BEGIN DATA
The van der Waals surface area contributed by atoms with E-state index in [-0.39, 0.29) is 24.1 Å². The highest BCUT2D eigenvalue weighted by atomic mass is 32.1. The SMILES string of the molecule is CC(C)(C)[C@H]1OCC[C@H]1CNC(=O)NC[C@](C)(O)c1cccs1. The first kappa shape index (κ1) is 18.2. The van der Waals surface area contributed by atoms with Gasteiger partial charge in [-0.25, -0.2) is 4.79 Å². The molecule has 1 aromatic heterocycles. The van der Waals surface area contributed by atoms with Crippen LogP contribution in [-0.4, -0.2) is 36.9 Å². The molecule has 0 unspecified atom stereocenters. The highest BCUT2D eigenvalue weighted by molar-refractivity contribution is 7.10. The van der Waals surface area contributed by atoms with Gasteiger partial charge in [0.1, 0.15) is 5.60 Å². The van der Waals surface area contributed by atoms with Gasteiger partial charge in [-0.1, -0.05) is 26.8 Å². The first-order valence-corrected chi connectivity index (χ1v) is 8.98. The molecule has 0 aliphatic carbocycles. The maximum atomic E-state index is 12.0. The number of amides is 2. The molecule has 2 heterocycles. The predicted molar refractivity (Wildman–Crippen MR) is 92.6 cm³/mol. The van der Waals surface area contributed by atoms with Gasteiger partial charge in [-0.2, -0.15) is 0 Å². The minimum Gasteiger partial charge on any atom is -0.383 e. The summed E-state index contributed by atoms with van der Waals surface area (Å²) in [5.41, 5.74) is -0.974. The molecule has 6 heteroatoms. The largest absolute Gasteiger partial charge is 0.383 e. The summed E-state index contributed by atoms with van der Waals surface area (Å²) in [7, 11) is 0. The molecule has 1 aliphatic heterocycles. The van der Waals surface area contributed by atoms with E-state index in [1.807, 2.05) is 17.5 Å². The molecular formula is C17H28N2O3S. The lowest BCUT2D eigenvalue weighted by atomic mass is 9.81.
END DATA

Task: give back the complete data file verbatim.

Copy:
The van der Waals surface area contributed by atoms with E-state index in [-0.39, 0.29) is 24.1 Å². The highest BCUT2D eigenvalue weighted by atomic mass is 32.1. The SMILES string of the molecule is CC(C)(C)[C@H]1OCC[C@H]1CNC(=O)NC[C@](C)(O)c1cccs1. The first kappa shape index (κ1) is 18.2. The van der Waals surface area contributed by atoms with Gasteiger partial charge in [-0.25, -0.2) is 4.79 Å². The molecule has 1 aromatic heterocycles. The van der Waals surface area contributed by atoms with Crippen LogP contribution in [-0.4, -0.2) is 36.9 Å². The molecule has 0 unspecified atom stereocenters. The highest BCUT2D eigenvalue weighted by molar-refractivity contribution is 7.10. The van der Waals surface area contributed by atoms with Gasteiger partial charge in [0.1, 0.15) is 5.60 Å². The van der Waals surface area contributed by atoms with Gasteiger partial charge in [-0.1, -0.05) is 26.8 Å². The first-order valence-corrected chi connectivity index (χ1v) is 8.98. The molecule has 0 aliphatic carbocycles. The maximum atomic E-state index is 12.0. The number of amides is 2. The molecule has 2 heterocycles. The predicted molar refractivity (Wildman–Crippen MR) is 92.6 cm³/mol. The van der Waals surface area contributed by atoms with Gasteiger partial charge in [-0.2, -0.15) is 0 Å². The minimum Gasteiger partial charge on any atom is -0.383 e. The summed E-state index contributed by atoms with van der Waals surface area (Å²) in [5.41, 5.74) is -0.974. The molecule has 6 heteroatoms. The largest absolute Gasteiger partial charge is 0.383 e. The summed E-state index contributed by atoms with van der Waals surface area (Å²) in [7, 11) is 0. The molecule has 1 aliphatic heterocycles. The van der Waals surface area contributed by atoms with E-state index in [1.807, 2.05) is 17.5 Å². The molecular formula is C17H28N2O3S. The lowest BCUT2D eigenvalue weighted by atomic mass is 9.81.